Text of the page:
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2 June, 1770


On 2 June, 1770, James Cook wrote “In steering along shore between the Island and the Main at the distance of 2 Leagues from the latter and 3 or 4 from the former, our sounding were regular from 12 to 9 fathom but about a 11 oClock we were again embarrased with Shoal water but got clear without leting go an Anchor, we had at one time not quite 3 fathom... At Noon we were about 2 Leagues from the Main land... A pretty high Promontary... I named Cape Hillsborough...  In the PM we steer'd along shore NW½W at the distance of two Leagues from the Main having 9 and 10 fathom water regular soundings... at 8 oClock came too an Anchor in 10 fathom a muddy bottom”.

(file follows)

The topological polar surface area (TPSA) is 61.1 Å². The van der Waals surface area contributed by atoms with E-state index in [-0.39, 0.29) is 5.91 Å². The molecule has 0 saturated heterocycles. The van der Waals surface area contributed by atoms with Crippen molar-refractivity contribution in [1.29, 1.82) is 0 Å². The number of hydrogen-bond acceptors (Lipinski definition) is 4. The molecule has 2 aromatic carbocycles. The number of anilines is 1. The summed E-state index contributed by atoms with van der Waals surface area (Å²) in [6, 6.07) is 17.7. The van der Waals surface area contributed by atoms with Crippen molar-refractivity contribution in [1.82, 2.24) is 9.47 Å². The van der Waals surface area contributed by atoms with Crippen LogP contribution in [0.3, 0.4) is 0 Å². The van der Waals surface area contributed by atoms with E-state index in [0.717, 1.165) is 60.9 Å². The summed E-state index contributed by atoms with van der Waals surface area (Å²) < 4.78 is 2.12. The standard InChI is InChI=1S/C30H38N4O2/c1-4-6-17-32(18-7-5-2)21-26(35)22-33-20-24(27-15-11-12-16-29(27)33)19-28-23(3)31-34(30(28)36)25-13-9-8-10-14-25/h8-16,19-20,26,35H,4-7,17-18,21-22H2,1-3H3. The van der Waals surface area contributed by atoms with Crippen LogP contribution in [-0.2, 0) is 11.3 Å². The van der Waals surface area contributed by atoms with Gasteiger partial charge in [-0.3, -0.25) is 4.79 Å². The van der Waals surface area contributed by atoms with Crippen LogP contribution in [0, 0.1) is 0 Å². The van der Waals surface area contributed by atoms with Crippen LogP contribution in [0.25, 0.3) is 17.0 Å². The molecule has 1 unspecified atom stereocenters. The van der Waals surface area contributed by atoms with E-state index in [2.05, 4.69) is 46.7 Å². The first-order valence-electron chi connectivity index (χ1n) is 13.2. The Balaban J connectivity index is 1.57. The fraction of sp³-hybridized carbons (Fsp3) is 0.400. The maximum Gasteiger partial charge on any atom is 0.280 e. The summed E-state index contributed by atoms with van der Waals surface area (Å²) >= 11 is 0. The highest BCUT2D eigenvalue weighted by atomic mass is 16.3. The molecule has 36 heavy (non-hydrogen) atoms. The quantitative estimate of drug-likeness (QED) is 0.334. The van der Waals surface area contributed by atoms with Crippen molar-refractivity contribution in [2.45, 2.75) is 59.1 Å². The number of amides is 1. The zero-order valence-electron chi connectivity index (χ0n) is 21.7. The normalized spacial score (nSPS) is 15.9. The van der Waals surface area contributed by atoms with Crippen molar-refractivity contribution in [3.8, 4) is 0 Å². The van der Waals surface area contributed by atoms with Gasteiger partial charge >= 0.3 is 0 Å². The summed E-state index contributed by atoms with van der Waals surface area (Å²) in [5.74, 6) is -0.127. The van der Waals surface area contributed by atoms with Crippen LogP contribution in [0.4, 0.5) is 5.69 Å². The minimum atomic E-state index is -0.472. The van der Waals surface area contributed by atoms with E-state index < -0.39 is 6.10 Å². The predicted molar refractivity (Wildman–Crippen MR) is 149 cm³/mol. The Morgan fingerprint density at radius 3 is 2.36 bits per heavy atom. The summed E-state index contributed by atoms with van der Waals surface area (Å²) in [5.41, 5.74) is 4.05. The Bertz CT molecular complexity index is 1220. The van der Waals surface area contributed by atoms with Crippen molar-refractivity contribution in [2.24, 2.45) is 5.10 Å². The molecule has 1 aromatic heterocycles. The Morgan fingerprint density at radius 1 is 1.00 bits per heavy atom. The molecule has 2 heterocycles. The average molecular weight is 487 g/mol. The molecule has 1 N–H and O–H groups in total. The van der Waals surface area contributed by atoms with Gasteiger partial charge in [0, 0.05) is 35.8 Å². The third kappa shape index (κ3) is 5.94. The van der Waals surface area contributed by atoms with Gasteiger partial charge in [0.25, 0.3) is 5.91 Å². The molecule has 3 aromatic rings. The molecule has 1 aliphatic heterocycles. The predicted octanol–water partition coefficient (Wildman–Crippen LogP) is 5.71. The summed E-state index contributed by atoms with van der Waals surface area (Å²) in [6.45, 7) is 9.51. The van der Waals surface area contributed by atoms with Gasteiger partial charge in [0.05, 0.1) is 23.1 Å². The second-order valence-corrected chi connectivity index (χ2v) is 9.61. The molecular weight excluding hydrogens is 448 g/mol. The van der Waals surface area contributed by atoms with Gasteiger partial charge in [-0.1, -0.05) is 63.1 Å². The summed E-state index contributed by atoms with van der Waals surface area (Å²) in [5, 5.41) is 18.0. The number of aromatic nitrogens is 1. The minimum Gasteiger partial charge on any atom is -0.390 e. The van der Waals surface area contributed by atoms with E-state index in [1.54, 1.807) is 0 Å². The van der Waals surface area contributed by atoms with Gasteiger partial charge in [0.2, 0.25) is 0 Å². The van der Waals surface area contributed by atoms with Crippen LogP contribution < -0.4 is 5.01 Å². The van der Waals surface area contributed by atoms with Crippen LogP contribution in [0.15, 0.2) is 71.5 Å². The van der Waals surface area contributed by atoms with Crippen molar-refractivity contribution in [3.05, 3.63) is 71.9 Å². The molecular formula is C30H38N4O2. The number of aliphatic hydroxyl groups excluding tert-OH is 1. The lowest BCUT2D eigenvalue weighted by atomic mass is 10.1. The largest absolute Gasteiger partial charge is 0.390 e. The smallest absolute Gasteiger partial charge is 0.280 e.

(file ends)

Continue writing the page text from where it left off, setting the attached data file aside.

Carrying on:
Wills Hill, 1st Viscount Hillsborough, was secretary of state for the colonies.


Joseph Banks wrote “Sailing along shore with fine weather, the countrey hilly and ill wooded. Some Islands were still in sight ahead of us; at noon the irregularity of the soundings made it necessary to send the boat ahead again. In the evening the countrey was moderately hilly and seemd green and pleasant; one smoak was seen upon it. At night we anchord, several large Islands being without us”.

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